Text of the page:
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Parks returning to wrestling mat as head coach at Bartlesville

Longtime Pawhuska wrestling coach Martin Parks is coming out of retirement and will return to the mat as the head coach at Bartlesville High School.

Bartlesville school officials announced last week that Parks had agreed to become the new coach of the Bruins.

Parks — who retired two years ago after 31 years as a Pawhuska teacher, coach and administrator — balked at the coaching opportunity when it initially was made by BHS Athletic Director Tim Bart.

“I told him no, that I really didn’t want to get back into coaching,” Parks recalled. “But I said, ‘If you haven’t gotten a head coach by the end of July, I’ll think about it.’”

Recently, after the Bruins had still not filled the position, the Pawhuskan decided to accept the offer. Parks stipulated, however, that he only would serve one year and that he would help train someone else to take over the role.

“I said I’ll come in and help get this thing off the ground,” Parks said.

Parks has worked previously with the returning state champion of the Bruins, senior Michael Hamilton, as well as his brother Tim Hamilton, a three-time BHS state champ who now wrestles at the University of Oklahoma. The Hamiltons are the sons of Kirk Hamilton, an executive with Citizens Bank of Pawhuska.

Parks told the Bartlesville Examiner-Enterprise that he also is looking forward to coaching with a pair of former college All-Americans who have joined the staff of the Bruins.

The two BHS assistants are: Josh Pulsefier, a two-time high school state champion from Broken Arrow who earned collegiate All-America status twice at Missouri Valley, and Seth Vernon, who claimed dual state titles at Tulsa Union and All-American honors at the University of Central Oklahoma.

“We’ve got some good young guys,” Parks said. “I’m going to kind of mentor them.”

In addition, Parks said he is planning to bring other All-Americans to the Bartlesville gym on Sundays, when they will “help anyone that wants to be helped.”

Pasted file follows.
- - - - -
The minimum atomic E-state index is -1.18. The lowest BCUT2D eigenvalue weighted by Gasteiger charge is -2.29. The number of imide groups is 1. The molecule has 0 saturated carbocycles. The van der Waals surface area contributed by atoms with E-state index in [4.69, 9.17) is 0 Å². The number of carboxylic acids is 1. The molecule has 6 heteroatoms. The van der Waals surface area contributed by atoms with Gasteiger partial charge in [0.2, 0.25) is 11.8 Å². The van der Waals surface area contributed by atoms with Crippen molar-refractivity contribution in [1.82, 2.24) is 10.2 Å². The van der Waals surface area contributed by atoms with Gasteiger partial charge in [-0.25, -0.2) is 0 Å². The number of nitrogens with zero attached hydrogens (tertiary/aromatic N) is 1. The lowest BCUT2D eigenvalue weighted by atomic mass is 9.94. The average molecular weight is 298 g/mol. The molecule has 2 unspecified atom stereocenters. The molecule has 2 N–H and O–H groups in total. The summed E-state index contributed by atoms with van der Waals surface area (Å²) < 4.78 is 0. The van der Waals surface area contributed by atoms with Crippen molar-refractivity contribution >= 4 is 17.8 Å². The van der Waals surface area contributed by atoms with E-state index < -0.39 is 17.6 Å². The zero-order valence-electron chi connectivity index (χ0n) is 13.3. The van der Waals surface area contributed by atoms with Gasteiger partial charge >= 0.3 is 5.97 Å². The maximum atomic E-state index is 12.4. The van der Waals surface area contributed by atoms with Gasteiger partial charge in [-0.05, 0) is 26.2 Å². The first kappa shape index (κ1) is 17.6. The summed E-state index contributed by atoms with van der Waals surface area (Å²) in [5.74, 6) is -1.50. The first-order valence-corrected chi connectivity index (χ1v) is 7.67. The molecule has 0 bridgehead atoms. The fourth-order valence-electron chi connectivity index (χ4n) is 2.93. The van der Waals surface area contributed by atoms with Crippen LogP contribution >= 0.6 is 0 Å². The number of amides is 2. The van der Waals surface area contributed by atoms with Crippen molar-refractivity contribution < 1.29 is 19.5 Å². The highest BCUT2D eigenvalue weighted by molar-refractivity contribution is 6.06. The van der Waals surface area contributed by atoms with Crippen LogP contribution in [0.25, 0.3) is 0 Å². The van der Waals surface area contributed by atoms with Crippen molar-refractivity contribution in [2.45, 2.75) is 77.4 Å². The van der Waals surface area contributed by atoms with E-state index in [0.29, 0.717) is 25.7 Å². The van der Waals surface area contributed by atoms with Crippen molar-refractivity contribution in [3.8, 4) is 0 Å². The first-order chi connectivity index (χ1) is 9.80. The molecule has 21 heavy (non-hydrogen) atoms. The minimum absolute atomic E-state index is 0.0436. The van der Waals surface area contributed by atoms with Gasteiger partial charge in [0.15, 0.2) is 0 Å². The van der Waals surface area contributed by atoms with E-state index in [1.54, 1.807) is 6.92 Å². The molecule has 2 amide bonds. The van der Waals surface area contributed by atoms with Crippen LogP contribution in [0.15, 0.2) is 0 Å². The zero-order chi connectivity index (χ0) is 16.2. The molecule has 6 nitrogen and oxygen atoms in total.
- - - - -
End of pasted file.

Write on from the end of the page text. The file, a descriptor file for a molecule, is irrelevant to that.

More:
During his years with the Huskies, Parks was instrumental in starting the first-ever Pawhuska elementary wrestling program in 1978. He went on to direct three PHS teams to state runner-up finishes and served as assistant to head coach Richard Demoss when the Huskies won the Oklahoma championship in 1990.

Along the way, for his “lifetime service to the sport,” Parks was inducted into the National Wresting Hall of Fame in 2003.

Parks, who considers himself to have been average high school athlete at Pawhuska High School, continued to develop his interest in wrestling while he served in the military as an Army medic in the early 1970s. After being discharged, Parks attended and graduated from Oklahoma Baptist University before returning to his hometown to become a teacher.

As an employee of the Pawhuska Public Schools since 1981, Parks coached junior high football and wrestling for 16 years. He completed work on a master’s degree in 1986 and became head wrestling coach at PHS in 1996. Nine years later, he added the duties of assistant principal and athletic director.

Since leaving Pawhuska schools in the spring of 20122, Parks has helped his wife, LaCrecia in operating a trophy-making business out of their home. He also has been involved with a commercial lawn-care service. Parks said was enjoying his retirement.

Parks will be taking the BHS position vacated earlier this summer by Ottawa Cochran. Cochran left Bartlesville after several years for employment nearer his home in Mannford.

The new coach of the Bruins said he wants to lobby for Bartlesville to host a high school regional tournament, something with which he had extensive experience during his years with the Pawhuska program.

“We ran 18 different regionals,” Parks noted. “My last six or seven years, we ran four or five. Bartlesville has such nice facilities. It’s a lot of work, but I’d like to seem them put in for it.”

Although his time with the Bruins’ program may be relatively short, Parks is hoping to set a tone of progress that will reverberate through the coming years.

“We’re really going to try to put a lot of energy into our junior high program,” he noted. “That’s their future.”

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